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Posted on: Friday, 26 November 2010 by Rajiv Popat

Neuroscientist around the globe now believe that human beings can be classified into two primary groups when it comes to their sleeping habits and productivity. Some of us are much more effective during the day while others are much more effective at night struggling to get up every morning.

The whole idea of having a common work time where everyone does a nine to six is really counter productive as per this theory, but that is not what this post is all about.

One of the building blocks of the theory that some people are much more effective during the early morning while others are much more productive during the late night dates back to the days where our ancestors were living in the woods and were gatherers.

It is believed that during that rather large number of years of evolution, the human race had figured out how to collaborate better for survival. Each tribe was comprised of typically two kinds of human beings. There was a group that was responsible for getting up early and gathering food for the tribe. Then there was the group that was responsible for staying up late and guarding the tribe against attacks from wild animals.

Years of evolution, morphed the neural pathways of these two groups in such a way that the first group was much more attentive and functional during early mornings, while the other group was much more attentive and functional during late nights. This theory, received a lot of attention in a book called Brain Rules  by John Medina

Once you start comparing the modern day world with it's roots from the prehistoric era when our ancestors were barely getting down the tree and lighting fire,  behaviors or individuals and how the human race might have morphed start making a lot of sense.

Take for instance the classic act of gathering in meeting rooms, sitting around a table and talking at length for hours about what is wrong and how we (the collective we) should fix it. The meeting room is typically filled with two kinds of people:

The First Kind: The young and enthusiastic developer, who is clearly not very comfortable there. He is fidgeting in the chair, looking at his watch to see the time, wondering when the meeting is going to get over, thinking about the memory leak in his code and how he is going to fix it and talking occasionally only when asked a specific question.

The Second Kind: The manager from the best management school in town, who is contributing actively to the discussion. Asking a lot of questions. Dragging the meeting longer, is in no hurry to end the meeting and in all probabilities is going to go and watch you tube videos after the meeting.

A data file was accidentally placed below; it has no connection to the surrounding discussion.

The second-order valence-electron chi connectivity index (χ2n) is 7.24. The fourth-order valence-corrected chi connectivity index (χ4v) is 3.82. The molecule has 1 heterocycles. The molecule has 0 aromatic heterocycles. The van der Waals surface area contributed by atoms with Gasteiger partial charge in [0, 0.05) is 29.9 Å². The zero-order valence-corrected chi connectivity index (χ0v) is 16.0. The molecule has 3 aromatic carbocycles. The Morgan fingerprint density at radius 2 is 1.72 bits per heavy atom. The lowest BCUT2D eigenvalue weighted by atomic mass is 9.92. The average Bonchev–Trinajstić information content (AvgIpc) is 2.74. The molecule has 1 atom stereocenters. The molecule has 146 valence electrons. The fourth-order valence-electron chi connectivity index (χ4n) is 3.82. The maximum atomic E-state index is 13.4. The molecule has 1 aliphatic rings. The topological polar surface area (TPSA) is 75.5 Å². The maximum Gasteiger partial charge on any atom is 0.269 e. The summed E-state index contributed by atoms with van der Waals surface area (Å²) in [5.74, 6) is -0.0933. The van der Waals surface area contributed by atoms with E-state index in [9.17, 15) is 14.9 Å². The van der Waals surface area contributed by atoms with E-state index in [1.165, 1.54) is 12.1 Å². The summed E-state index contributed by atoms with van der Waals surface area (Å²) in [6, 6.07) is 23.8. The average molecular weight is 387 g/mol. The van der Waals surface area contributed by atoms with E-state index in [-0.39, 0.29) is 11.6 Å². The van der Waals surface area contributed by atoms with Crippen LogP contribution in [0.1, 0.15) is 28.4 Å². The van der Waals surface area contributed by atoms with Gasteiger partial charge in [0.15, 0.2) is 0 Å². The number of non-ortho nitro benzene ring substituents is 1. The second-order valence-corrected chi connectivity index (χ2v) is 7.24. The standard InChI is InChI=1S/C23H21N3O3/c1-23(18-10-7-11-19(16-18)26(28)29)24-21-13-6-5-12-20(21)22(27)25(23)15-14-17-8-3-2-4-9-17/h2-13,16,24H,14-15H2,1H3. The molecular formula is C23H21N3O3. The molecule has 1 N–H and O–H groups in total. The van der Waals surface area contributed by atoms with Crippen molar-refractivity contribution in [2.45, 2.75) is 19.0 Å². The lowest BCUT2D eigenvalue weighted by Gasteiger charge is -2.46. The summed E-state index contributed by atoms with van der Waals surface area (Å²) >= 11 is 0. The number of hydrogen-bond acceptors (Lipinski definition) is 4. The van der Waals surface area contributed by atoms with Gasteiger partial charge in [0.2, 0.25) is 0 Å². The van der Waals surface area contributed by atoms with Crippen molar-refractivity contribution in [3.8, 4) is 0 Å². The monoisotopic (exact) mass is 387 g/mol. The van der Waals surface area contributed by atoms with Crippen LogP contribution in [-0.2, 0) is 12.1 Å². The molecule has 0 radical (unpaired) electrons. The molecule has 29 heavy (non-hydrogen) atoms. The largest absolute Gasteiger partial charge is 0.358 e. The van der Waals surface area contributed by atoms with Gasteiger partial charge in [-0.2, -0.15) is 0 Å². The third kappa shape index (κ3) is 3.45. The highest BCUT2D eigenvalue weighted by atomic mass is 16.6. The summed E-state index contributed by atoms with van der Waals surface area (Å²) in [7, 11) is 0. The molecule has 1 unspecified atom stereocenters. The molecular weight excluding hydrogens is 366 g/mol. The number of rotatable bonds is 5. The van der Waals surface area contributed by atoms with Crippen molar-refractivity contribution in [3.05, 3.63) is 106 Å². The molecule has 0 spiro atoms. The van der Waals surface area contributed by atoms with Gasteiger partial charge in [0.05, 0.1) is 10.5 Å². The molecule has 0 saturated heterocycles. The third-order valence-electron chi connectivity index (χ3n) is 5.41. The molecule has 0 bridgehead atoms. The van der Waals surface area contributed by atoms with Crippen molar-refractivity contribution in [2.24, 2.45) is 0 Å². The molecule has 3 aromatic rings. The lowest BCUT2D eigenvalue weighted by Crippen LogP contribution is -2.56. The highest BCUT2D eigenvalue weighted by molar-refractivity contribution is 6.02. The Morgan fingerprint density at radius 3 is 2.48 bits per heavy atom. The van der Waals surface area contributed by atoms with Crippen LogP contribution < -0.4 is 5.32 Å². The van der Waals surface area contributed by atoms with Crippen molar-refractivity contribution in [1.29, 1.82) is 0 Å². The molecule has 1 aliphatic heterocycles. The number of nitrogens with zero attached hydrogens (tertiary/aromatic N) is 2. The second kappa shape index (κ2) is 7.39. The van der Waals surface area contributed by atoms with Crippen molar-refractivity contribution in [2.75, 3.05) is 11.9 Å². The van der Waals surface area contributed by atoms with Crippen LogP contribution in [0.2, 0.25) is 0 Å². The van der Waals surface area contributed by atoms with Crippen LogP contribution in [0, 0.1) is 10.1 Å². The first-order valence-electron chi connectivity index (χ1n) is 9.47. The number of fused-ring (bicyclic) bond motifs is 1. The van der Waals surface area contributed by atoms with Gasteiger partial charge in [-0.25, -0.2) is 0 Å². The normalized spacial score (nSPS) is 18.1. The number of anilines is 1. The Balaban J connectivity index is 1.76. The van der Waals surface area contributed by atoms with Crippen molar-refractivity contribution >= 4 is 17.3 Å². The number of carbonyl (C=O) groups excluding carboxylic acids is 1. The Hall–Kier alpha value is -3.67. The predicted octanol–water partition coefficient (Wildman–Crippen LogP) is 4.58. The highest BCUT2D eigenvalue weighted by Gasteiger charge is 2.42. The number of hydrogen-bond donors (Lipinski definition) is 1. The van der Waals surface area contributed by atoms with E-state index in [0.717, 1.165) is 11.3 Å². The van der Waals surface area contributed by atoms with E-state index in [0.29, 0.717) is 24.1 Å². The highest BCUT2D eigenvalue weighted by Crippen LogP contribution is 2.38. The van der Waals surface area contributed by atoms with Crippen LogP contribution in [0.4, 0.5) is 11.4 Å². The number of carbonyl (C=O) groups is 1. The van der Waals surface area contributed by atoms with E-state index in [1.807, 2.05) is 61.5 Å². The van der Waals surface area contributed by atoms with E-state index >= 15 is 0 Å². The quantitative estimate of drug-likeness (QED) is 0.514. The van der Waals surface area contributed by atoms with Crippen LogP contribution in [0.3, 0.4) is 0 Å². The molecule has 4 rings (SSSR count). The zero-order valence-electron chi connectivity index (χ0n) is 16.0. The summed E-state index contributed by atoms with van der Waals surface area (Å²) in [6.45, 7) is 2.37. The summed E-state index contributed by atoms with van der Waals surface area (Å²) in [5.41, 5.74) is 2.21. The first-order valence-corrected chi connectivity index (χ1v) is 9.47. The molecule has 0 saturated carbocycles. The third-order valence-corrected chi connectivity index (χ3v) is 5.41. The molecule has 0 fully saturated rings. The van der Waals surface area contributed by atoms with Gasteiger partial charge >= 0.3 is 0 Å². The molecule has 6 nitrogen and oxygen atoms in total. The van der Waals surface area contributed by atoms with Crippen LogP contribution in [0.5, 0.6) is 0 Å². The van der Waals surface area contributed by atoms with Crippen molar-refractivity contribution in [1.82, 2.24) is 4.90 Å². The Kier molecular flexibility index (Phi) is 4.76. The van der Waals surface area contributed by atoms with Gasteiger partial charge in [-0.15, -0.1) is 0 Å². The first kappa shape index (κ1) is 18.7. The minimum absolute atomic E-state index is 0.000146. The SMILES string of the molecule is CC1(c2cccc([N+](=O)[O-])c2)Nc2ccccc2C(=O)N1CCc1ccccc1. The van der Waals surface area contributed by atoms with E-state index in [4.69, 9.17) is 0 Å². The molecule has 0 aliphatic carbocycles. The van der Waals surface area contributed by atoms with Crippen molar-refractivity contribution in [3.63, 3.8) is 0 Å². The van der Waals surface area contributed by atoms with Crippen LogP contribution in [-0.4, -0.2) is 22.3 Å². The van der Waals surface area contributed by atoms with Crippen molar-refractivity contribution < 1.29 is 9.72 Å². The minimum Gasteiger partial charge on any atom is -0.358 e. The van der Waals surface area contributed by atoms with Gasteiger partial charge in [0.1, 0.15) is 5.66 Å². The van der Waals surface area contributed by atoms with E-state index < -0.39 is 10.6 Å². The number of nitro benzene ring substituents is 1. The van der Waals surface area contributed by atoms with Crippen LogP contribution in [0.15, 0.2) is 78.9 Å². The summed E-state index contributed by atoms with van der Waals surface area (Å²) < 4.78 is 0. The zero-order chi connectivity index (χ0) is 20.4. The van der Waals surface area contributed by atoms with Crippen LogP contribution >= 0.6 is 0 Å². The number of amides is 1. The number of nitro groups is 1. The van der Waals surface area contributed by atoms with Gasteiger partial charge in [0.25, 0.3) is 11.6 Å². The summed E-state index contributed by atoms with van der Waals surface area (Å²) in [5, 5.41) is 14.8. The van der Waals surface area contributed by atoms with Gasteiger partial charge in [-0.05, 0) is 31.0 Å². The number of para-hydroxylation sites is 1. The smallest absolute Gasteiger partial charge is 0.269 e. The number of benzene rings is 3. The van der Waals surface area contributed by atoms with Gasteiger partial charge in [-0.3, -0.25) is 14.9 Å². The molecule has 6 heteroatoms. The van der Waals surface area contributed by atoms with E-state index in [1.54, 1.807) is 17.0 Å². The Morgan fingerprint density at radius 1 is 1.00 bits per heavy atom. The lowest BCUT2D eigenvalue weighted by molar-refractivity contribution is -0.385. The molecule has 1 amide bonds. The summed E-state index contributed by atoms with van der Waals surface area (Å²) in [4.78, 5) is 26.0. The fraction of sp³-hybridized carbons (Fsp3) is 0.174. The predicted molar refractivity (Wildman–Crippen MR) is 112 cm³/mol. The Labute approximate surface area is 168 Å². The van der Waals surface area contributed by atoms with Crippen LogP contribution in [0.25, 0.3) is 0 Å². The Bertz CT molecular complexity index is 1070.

Your meeting is a Bonfire from the Pre Historic Era.

No. Seriously. Dive back into the depths of time. Our ancestors lighted up pieces of wood every night and gathered around it too feel the warmth of the fire. The fire was a symbol of safety. If you were a tribe from those days, who do you think would have liked the idea of spending an entire day and night around that fire?

The gatherers had stuff to do in the morning. They had to catch enough sleep, get up and get out there to get as much food for the tribe as possible. The guarders had stuff to do during the night. They had to catch enough sleep during the day, get their spears sharpened and be on the lookout for wild animals during the night. It was the sick and the old, that loved the fire the most and liked the idea of sitting around these fires for most of their time.

Nothing really changes all that much in the formation of the human brain in just a few hundred years. The fundamentals still remain the same. Look around you and you will discover that the people who enjoy the meetings the most are either incompetent, out of shape, out of touch or not very productive. They are not bad human beings.

They are just the 'sick' and the 'old'' of the software development world. The meeting to them is pretty much the bonfire. It is symbolic to safety, because they can almost never introduce a bug while in a meeting. It is symbol of warmth because nobody every shouts at each other in a meeting. It gives them a sense of belonging because they can now contribute (anyone can give ideas) without having to work really hard for it.

The meeting is their only way to stay connected to the tribe and get a share of the food and protection by the gatherers and the guarders.

The point of this post, was to remind you that if (and I am just saying if) you start enjoying your meetings, you are not gathering food and neither are you guarding the tribe against wild animals.  You are just squatting around the warm and cozy fire expecting your share of free food. Contribute. Do some real work. Even if it is small. The least you can do is, stop enjoying those meetings and stop dragging the rest of the tribe into it.

Go on. Say no to those meetings.

I wish you good luck.